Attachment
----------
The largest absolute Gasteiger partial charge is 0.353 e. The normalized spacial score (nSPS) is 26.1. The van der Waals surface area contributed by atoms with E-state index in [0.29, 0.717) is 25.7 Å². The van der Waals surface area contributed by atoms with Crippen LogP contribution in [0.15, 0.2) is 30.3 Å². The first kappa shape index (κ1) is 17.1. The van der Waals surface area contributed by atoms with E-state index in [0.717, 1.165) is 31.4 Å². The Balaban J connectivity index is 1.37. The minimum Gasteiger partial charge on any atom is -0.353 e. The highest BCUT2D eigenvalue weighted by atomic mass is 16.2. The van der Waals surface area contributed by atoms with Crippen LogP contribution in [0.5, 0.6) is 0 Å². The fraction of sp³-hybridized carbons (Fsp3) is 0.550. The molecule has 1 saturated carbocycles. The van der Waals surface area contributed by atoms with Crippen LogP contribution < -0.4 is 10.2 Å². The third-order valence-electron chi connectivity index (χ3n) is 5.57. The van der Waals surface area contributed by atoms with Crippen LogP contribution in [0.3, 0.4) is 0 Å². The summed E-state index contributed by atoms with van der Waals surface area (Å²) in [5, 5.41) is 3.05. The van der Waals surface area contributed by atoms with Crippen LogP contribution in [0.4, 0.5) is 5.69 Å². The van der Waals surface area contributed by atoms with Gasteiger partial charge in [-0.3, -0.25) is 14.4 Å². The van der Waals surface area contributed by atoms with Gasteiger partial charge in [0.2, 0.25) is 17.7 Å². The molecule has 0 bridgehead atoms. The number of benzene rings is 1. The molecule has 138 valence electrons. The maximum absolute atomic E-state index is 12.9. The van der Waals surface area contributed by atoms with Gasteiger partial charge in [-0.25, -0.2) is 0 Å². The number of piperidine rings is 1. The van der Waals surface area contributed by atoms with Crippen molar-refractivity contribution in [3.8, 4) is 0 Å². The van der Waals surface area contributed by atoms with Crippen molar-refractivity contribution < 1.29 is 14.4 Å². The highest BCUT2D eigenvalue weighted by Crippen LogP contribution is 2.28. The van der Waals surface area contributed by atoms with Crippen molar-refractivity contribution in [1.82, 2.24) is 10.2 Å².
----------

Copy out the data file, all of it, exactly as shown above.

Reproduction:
The largest absolute Gasteiger partial charge is 0.353 e. The normalized spacial score (nSPS) is 26.1. The van der Waals surface area contributed by atoms with E-state index in [0.29, 0.717) is 25.7 Å². The van der Waals surface area contributed by atoms with Crippen LogP contribution in [0.15, 0.2) is 30.3 Å². The first kappa shape index (κ1) is 17.1. The van der Waals surface area contributed by atoms with E-state index in [0.717, 1.165) is 31.4 Å². The Balaban J connectivity index is 1.37. The minimum Gasteiger partial charge on any atom is -0.353 e. The highest BCUT2D eigenvalue weighted by atomic mass is 16.2. The van der Waals surface area contributed by atoms with Crippen LogP contribution in [0.5, 0.6) is 0 Å². The fraction of sp³-hybridized carbons (Fsp3) is 0.550. The molecule has 1 saturated carbocycles. The van der Waals surface area contributed by atoms with Crippen LogP contribution < -0.4 is 10.2 Å². The third-order valence-electron chi connectivity index (χ3n) is 5.57. The van der Waals surface area contributed by atoms with Crippen LogP contribution in [0.3, 0.4) is 0 Å². The summed E-state index contributed by atoms with van der Waals surface area (Å²) in [5, 5.41) is 3.05. The van der Waals surface area contributed by atoms with Crippen LogP contribution in [0.4, 0.5) is 5.69 Å². The van der Waals surface area contributed by atoms with Gasteiger partial charge in [-0.3, -0.25) is 14.4 Å². The van der Waals surface area contributed by atoms with Gasteiger partial charge in [0.2, 0.25) is 17.7 Å². The molecule has 0 bridgehead atoms. The number of benzene rings is 1. The molecule has 138 valence electrons. The maximum absolute atomic E-state index is 12.9. The van der Waals surface area contributed by atoms with Gasteiger partial charge in [-0.25, -0.2) is 0 Å². The number of piperidine rings is 1. The van der Waals surface area contributed by atoms with Crippen molar-refractivity contribution in [3.8, 4) is 0 Å². The van der Waals surface area contributed by atoms with Crippen molar-refractivity contribution < 1.29 is 14.4 Å². The highest BCUT2D eigenvalue weighted by Crippen LogP contribution is 2.28. The van der Waals surface area contributed by atoms with Crippen molar-refractivity contribution in [1.82, 2.24) is 10.2 Å².